The OMVNA Newsletter is distributed to 1900 households and 175 downtown businesses by dedicated volunteers. The opinions expressed are not necessarily those of the OMVNA Steering Committee. Let us know what you think!
Editor: Velva Rowell
IN THIS ISSUE:
This is my second year with the Old Mountain View Neighborhood Association (yeah, it’s a mouthful). I had never been involved in community work and when I joined I figured this would be a good way to start since, despite my and my wife’s wunderlust, we seem to be putting down roots in this unique community.
It’s been an eyeopening experience.
Beneath the quiet, leisurely moving surface of OMVNA there’s constant activity. Take our newsletter for example: People need to write the articles. Somebody needs to sell the newsletter ads which sponsor most of our activities, including our upcoming ice cream social. Thousands of copies need to be printed. Prints need to be divided into packages, which need to be delivered to a small army of vol-unteers who then tenderly deposit the newsletter at your door-step, rain or shine. No mean task.
In fact, OMVNA has its tentacles in many other activities. We play an important role with our neighborhood CERT (community emergency response team) and help fund some of its work. We have a person serving as a community liaison with the City to ensure that we can keep you informed of any important developments. We serve as a voice for the community when new development projects are considered and when charities or organizations can use our support – as was the case in bringing the Soap Box Derby to Mountain View.
OMVNA enjoys a unique status with the City, which makes it easier for us to keep everybody informed and to look after our interests. This special position was achieved over time, and is based on the continuous commitment that OMVNA has shown to its goals over the 16 years since it was established, willed into being by a few people (one of whom lives a few doors down from me) who took the initiative and made it happen.
And in truth, this is what it is all about – initiative. There’s a lot more that we can do for our-selves, and all it takes is a little initiative. Want to organize agrouppurchasing of hybrid cars? Feel like helping raise money for our local schools? Have some time to teach a new immigrant better English or how to deal with banks? Whatever it is you want to do, you can do it, and OMVNA can probably help. As a community focal point, we can help you reach out to the community and find resources. We might even be able to help with funding.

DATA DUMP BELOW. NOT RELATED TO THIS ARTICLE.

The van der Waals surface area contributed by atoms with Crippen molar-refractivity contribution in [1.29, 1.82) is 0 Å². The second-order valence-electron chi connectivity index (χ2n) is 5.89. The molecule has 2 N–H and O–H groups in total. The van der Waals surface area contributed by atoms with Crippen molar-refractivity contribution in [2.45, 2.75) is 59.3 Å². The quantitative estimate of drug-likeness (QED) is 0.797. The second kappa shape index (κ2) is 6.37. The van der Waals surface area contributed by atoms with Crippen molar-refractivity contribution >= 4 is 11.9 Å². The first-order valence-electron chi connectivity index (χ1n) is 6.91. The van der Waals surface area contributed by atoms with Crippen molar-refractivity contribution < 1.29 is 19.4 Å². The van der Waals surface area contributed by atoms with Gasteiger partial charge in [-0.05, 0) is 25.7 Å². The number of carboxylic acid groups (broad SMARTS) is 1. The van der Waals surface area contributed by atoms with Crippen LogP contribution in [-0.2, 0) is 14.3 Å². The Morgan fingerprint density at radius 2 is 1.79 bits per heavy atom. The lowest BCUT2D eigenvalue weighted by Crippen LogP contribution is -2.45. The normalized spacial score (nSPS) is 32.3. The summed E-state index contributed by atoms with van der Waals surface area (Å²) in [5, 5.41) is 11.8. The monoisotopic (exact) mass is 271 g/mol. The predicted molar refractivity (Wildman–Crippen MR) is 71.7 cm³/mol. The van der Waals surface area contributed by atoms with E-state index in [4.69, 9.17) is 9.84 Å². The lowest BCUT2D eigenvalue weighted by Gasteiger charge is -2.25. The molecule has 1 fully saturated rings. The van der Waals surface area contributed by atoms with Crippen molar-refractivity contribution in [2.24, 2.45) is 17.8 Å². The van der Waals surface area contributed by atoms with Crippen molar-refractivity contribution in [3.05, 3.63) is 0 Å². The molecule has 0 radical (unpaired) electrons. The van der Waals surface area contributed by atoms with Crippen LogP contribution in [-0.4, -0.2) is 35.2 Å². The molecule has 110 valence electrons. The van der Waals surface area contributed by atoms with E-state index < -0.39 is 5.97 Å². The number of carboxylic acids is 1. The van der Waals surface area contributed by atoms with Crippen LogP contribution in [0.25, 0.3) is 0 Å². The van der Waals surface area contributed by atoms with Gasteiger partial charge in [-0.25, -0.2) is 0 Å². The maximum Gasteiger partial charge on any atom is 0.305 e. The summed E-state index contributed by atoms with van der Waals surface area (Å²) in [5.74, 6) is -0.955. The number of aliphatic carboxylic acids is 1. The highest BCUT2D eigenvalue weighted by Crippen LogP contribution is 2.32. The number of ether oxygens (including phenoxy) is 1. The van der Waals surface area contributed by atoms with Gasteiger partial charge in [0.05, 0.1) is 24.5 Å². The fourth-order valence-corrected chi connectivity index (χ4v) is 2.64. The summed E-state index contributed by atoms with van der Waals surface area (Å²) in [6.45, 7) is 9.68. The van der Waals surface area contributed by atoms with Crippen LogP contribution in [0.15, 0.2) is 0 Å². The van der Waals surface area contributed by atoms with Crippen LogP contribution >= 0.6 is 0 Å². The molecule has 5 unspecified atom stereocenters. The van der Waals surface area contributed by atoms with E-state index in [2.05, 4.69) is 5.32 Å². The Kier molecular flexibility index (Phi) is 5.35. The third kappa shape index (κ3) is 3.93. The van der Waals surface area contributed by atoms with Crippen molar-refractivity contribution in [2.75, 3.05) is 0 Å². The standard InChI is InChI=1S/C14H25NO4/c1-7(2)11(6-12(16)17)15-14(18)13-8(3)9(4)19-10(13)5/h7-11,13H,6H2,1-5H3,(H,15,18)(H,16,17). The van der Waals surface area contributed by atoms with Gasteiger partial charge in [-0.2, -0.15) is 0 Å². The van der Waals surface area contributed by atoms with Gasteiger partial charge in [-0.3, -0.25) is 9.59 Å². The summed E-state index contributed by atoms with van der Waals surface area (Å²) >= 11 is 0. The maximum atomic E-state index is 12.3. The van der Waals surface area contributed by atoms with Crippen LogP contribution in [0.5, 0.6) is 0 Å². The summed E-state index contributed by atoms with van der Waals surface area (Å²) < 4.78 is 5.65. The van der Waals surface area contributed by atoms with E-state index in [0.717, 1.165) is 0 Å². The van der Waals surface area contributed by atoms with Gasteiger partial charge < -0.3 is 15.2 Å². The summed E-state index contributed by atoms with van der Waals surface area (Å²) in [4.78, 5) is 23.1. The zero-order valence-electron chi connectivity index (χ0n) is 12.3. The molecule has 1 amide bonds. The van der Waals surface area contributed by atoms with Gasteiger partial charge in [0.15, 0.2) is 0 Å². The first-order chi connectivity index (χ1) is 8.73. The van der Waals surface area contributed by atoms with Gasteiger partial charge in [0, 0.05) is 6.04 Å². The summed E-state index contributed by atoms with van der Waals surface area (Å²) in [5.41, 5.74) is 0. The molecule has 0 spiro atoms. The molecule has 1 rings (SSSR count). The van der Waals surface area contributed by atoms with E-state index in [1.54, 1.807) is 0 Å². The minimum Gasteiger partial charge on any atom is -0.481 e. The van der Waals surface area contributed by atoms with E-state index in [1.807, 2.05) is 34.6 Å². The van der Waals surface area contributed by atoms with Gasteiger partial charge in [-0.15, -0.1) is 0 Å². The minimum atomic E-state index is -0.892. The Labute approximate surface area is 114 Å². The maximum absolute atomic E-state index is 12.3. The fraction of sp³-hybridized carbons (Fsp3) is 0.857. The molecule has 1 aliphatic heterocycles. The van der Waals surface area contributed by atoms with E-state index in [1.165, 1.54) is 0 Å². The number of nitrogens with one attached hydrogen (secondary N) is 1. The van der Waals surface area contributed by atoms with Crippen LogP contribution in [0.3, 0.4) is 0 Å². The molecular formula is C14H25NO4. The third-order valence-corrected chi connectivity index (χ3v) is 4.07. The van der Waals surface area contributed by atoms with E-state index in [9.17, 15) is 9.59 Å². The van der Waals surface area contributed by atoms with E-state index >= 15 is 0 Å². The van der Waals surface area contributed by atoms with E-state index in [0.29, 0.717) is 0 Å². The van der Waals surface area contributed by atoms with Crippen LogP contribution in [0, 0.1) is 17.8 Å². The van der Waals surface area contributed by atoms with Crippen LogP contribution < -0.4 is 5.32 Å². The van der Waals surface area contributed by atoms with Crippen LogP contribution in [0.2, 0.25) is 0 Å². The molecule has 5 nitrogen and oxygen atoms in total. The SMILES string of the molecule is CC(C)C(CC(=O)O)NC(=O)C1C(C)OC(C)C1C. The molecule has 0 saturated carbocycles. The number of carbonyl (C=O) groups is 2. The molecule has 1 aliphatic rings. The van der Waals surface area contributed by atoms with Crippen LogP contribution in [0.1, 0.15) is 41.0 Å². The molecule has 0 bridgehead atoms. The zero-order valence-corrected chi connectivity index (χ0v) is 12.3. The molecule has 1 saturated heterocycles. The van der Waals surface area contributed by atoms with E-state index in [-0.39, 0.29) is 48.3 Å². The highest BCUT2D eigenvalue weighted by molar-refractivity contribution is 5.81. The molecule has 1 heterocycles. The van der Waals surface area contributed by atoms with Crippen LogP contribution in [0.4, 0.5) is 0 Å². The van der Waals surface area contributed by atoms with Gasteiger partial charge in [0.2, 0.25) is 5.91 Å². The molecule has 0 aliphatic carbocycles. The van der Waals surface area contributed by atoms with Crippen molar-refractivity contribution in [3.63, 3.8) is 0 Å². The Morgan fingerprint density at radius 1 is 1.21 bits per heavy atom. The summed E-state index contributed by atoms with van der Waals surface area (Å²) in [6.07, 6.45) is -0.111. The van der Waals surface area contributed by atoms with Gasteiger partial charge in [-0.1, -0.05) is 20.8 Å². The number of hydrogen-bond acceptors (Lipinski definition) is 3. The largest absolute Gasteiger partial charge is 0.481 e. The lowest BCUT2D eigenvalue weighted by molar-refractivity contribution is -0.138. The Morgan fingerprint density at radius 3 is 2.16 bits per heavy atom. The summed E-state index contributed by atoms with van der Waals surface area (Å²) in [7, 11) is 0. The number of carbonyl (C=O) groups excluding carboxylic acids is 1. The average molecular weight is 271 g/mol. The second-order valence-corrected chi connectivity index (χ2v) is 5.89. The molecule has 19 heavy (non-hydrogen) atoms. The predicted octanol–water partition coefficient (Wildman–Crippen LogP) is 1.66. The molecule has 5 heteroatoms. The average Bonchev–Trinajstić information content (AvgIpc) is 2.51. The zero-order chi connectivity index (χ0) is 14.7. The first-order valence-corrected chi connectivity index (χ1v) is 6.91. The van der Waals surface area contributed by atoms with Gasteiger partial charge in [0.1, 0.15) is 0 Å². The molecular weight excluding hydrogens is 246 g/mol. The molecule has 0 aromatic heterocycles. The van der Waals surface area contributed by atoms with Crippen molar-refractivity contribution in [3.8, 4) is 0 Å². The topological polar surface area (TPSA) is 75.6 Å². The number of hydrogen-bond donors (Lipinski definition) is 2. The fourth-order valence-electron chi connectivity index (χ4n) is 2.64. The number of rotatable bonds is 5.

Each of us can make a difference, even in small ways, by getting involved. When you feel the urge, you should also consider taking an active role in OMVNA to find out for yourself. We’d love to see you at our next meeting.
It’s that time again! For the third year, the Old Mountain View Neighborhood Association is proud to host our summer Ice Cream Social. In each of the past two years, OMVNA has served over 400 people who have come to enjoy beautiful weather, the company of their neighbors, and of course, quality ice cream.
This year the OMVNA Steering Committee decided to change things up by serving Ice Cream Sundaes! Marble Slab Ice Cream will be serv-ing four flavors of homemade ice cream in a cup, and you get to add up to six toppings yourself. The kids will love it!
Speaking of kids, there will be plenty for them to do. In addition to games and “balloon art”, the Lyons Club is bringing out a Soap Box Derby cart for your little tikes to ride! And of course, Charlie the Post-man will be doing the best Elvis impersonation this side of El Camino!
August 24 from 13 at MercyBush park. Bring the whole family!
This month I spoke to fellow OMVNA Steering Committee member Aaron Grossman. Aaron Grossman has served OMVNA as Treasurer since 1999 and CERT CoChair since around 2000. I was very interested in sitting down with him to talk about his experiences volunteering in this community.